Notice that using children only gives us the immediate element nodes, excluding any nodes (e.g., text nodes) that are not elements. If the element has no children, children will return an empty array-like list.

Notes

HTMLCollections contain elements in document order; that is, they are placed in the array in the order the elements appear in the DOM.

HTMLCollections are live, which means any change to the document will be reflected dynamically in the collection.

4.4 Selecting Contextual Elements

The methods querySelector(), querySelectorAll(), getElementsByTagName(), and getElementsByClassName, typically accessed from the document object, are also defined on element nodes. This allows these methods to limit their results to a specific vein (or set of veins) of the DOM tree. In other words, you can select a specific context in which you would like the methods to search for element nodes by invoking these methods on element node objects.

Live code

<!DOCTYPE html>
<html lang="en">
<body>

<div>
<ul>
<li class="liClass">Hello</li>
<li class="liClass">big</li>
<li class="liClass">bad</li>
<li class="liClass">world</li>
</ul>
</div>

<ul>
<li class="liClass">Hello</li>
</ul>

<script>

/* select a div as the context to run the selecting methods only on the contents of the div */
var div = document.querySelector('div');

console.log(div.querySelector('ul'));
console.log(div.querySelectorAll('li'));
console.log(div.getElementsByTagName('li'));
console.log(div.getElementsByClassName('liClass'));

</script>
</body>
</html>

These methods operate not only on the live DOM, but also on programmatic DOM structures that are created in code.

Live code

<!DOCTYPE html>
<html lang="en">
<body>

<script>
//create DOM structure
var divElm = document.createElement('div');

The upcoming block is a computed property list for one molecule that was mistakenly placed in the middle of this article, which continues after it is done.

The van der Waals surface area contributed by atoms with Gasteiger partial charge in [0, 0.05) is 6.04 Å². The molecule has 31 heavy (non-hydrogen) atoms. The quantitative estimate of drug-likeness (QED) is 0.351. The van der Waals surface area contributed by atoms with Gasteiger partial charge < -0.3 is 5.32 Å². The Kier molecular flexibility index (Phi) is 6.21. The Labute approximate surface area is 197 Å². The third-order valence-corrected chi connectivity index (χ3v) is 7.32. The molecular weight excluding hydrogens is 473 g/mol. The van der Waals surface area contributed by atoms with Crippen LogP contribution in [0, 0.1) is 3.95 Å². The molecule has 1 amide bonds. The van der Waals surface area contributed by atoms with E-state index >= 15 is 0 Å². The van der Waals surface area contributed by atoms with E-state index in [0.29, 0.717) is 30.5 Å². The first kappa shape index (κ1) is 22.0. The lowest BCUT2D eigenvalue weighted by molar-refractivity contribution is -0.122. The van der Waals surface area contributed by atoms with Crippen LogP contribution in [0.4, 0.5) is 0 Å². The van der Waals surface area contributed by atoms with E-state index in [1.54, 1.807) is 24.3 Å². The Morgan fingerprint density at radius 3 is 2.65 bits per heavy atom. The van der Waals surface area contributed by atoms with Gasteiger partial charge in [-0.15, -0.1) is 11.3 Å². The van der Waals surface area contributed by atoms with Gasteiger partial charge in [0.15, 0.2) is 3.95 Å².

var ulElm = document.createElement('ul');
var liElm = document.createElement('li');
liElm.setAttribute('class','liClass');
ulElm.appendChild(liElm);
divElm.appendChild(ulElm);

//use selecting methods on DOM structure
console.log(divElm.querySelector('ul'));
console.log(divElm.querySelectorAll('li'));
console.log(divElm.getElementsByTagName('li'));
console.log(divElm.getElementsByClassName('liClass'));

</body>
</html>

4.5 Preconfigured Selections/Lists of Element Nodes

You should be aware that there are some preconfigured, legacy array-like lists, containing element nodes from an HTML document. In the following list, I cover a few of these that might be handy to be aware of:

document.all

All elements in the HTML document

document.forms

All <form> elements in the HTML document

document.images

All <img> elements in the HTML document

document.links

All <a> elements in the HTML document

document.scripts

All <script> elements in the HTML document

document.styleSheets

All <link> or <style> elements in the HTML document

Notes

These preconfigured arrays are constructed from the HTMLCollection interface/object, except for document.styleSheets, which uses StyleSheetList.

HTMLCollection is live, just like NodeList [except for querySelectorAll()].

Oddly, document.all is constructed from an HTMLAllCollection, not an HTMLCollection, and is not supported in Firefox.

4.6 Using matchesSelector() to Verify That an Element Will Be Selected

Using the matchesSelector() method, we can determine whether an element will match a selector string. For example, say we want to determine whether an <li> is the first child element of a <ul>. In the following code example, I select the first <li> inside the <ul> and then ask whether that element matches the selector, li:first-child. Because if it in fact does, the matchesSelector() method returns true.

Live code

<!DOCTYPE html>
<html lang="en">
<body>

<ul>
<li>Hello</li>
<li>world</li>
</ul>

<script>

//fails in modern browser must use browser prefix moz, webkit, o, and ms
console.log(document.querySelector('li').matchesSelector('li:first-child'));
//logs false

//prefix moz
/* console.log(document.querySelector('li').mozMatchesSelector('li:first-child')); 
      */

//prefix webkit
/* console.log(document.querySelector('li').webkitMatchesSelector('li:first-child')); 
      */

//prefix o
/* console.log(document.querySelector('li').oMatchesSelector('li:first-child'));
       */

//prefix ms
/* console.log(document.querySelector('li').msMatchesSelector('li:first-child'));
       */

</script>
</body>
</html>

Notes

matchesSelector() has not seen much love from the browsers, as its usage is behind that of the browser prefixes mozMatchesSelector(), webkitMatchesSelector(), oMatchesSelector(), and msMatchesSelector().

In the future, matchesSelector() will be renamed to matches().